You will want to use a bounding volume rather than the center of the object
to determine what node(s) it is in. You can either include it in all of the
nodes that it intersects, but be sure to only render it once. You can push
it up to the parent that owns all of the nodes it intersects, or you could
use "loose" octrees to tweak the node to completely encompass the object.
See Game Programming Gems for an article on loose octrees.
From: Chris Brodie [mailto:Chris.Brodie@...]
Sent: Sunday, January 28, 2001 8:07 PM
Subject: [Algorithms] Texture mapping, Weighted Vertex Normals and Octree
Just say I have a stone. The stone is roughly spherical(convex). I have a
texture that has been made tileable and would like to wrap the stone in the
texture without seams. This concept seems quite difficult for me without the
use of some bizzare shape dependent use of spherical mapping and modifying
the texture. How does one do this?
Weighted Vertex Normal:
I tried the technique that was posted a few days ago (the whole code sample)
however I seem to have a strange artifact on the screen now. Organic shapes
seem to have slight highlights along their edges. I noticed a few posts
about calculating angles and area, could I get more information on that? How
does the area relate to the normal weight? Are there any example around you
guys know of?
When placing object in to an octree how do I handle cases where the
object(say a car) is perfectly centrered at 0,0,0 or in face any edge or
junction of cubes. It seems to that the object will inhabit a neighbouring
node but not be linked from there. Why ask? Well if a large object say an
aircraft carrier's centre lived in a node that wasn't in view but the nose
was it wouldn't get drawn. I think I've missed the point somewhere.
Hopefully the answer isn't clip at octree boundries...
From: Pierre Terdiman <p.terdiman@wa...> - 2001-02-05 09:25:05
Two questions about motion blending in skeletal animation:
- First, a basic one about the correct terminology. I've always used the
words "motion blending" to describe the smooth transitions between one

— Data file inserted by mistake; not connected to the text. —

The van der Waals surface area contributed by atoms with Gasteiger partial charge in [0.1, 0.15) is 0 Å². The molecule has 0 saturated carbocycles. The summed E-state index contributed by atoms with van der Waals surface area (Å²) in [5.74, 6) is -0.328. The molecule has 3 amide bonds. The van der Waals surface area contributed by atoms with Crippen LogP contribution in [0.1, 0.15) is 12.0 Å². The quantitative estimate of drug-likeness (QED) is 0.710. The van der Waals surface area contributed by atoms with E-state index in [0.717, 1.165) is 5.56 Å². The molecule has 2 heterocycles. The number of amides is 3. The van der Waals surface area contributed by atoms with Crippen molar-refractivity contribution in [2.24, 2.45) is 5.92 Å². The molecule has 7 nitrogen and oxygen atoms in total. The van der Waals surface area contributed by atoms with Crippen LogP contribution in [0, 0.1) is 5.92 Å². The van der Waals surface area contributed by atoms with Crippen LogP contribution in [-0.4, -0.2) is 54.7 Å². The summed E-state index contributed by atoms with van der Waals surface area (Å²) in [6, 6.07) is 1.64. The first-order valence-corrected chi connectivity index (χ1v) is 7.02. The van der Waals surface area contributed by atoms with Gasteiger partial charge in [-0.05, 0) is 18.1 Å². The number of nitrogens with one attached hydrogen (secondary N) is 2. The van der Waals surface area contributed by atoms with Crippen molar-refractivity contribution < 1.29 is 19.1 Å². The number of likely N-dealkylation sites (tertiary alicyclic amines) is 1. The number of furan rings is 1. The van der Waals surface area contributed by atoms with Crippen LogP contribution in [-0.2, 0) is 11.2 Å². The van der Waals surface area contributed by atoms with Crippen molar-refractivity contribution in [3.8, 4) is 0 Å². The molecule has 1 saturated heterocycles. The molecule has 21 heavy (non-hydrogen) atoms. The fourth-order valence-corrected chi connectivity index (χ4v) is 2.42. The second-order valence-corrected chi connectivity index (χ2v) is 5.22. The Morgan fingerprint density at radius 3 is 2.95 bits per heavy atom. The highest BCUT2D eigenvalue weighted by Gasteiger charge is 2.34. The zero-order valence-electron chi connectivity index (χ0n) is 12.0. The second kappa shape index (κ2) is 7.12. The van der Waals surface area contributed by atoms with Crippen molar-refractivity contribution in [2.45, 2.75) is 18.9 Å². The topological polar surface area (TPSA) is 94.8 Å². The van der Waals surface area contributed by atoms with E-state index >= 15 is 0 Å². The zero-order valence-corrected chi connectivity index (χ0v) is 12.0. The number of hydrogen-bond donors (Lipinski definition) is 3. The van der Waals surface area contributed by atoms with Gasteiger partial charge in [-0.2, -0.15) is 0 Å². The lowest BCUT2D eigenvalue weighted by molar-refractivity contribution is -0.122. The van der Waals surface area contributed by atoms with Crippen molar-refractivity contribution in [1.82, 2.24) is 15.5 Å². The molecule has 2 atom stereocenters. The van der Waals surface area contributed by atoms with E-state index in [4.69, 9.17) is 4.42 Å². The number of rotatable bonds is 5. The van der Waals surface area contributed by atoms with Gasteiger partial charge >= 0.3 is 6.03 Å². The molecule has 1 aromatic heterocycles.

motion to another. But then, for some people it seems to be related to
mixing one part of a motion (say a run) with one part of another (say
raising the arm). So, motion blending = what? And how is called "the other
one" in correct character-parlance, hmmm?
- Second, an authoring question. How do you edit the transitions between
motions? Do people usually rely on a custom editor to do this? Is there a
way to edit this in MAX - or another package?
In my last engine I've spent some time hardcoding those things, and I don't
want to do this again!!
(Just for fun, here's how it looked for *one* transition.
trc.Name = "StopToJumpRun1";
trc.TargetMotionCell = JumpRun1Cell;
trc.BlendDuration = 10;
trc.SourceBaseFrame = 0;
trc.TargetBaseFrame = 0;
trc.TimeBlendData.MappingType = TBLEND_LINEAR;
trc.Activation = BLEND_DIRECT;
trc.Event.NbBasicEvents = 1;
trc.Event.BasicEvent.ID = EVENT_JOYSTICK;
trc.Event.BasicEvent.Param.d = JOYSTICK_BUTTON1;
trc.Event.BasicEvent.AllowedDelay = PFX_MAX_FLOAT;
trc.MotionInterval.StartFrame = 0;
trc.MotionInterval.EndFrame = PFX_MAX_SDWORD;
trc.ValidityInterval.StartFrame = 0;
trc.ValidityInterval.EndFrame = PFX_MAX_SDWORD;
trc.CallBack = Jumping2;
That again? No way!)
Pierre Terdiman * Home: p.terdiman@...
Coder in the dark * Zappy's Lair: http://www.codercorner.com
From: Klaus Hartmann <k_hartmann@os...> - 2001-02-05 17:11:18
I'm using planes all the time and they work well for me, but if I'm honest
then I have to admit that I don't fully understand the plane equation
Ax+By+Cz+D=0. I've looked in all sorts of places for a good explanation
(including math books), but I wasn't able to find anything that really helps
me. Maybe someone can shed some light into it.
Here's what I *believe* I understand so far.
A plane is defined by the infinite set of points P(x, y, z) that satisfy the
condition Ax+By+Cz+D=0 (that is a plane is defined by the set of points that
lie on the plane). The coefficients A, B, and C are the components of the
vector normal to the plane, N = (A B C), and D is some constant. This
constant D seems to be the distance from the origin to the plane, if and
only if the normal vector N is a unit vector.
I also know that I can rewrite the above plane equation as (N _dot_ P) + D =
0. This is obvious, and I can use this information to classify a point
(determine in which half-space it is) or to calculate the signed distance
from the plane to the point (if the normal vector N is a unit vector).
My question: "Why? Why does the above work the way it works?". I believe my
biggest problem here is that I have trouble to understand the true meaning
of the constant D.
Hope someone can help.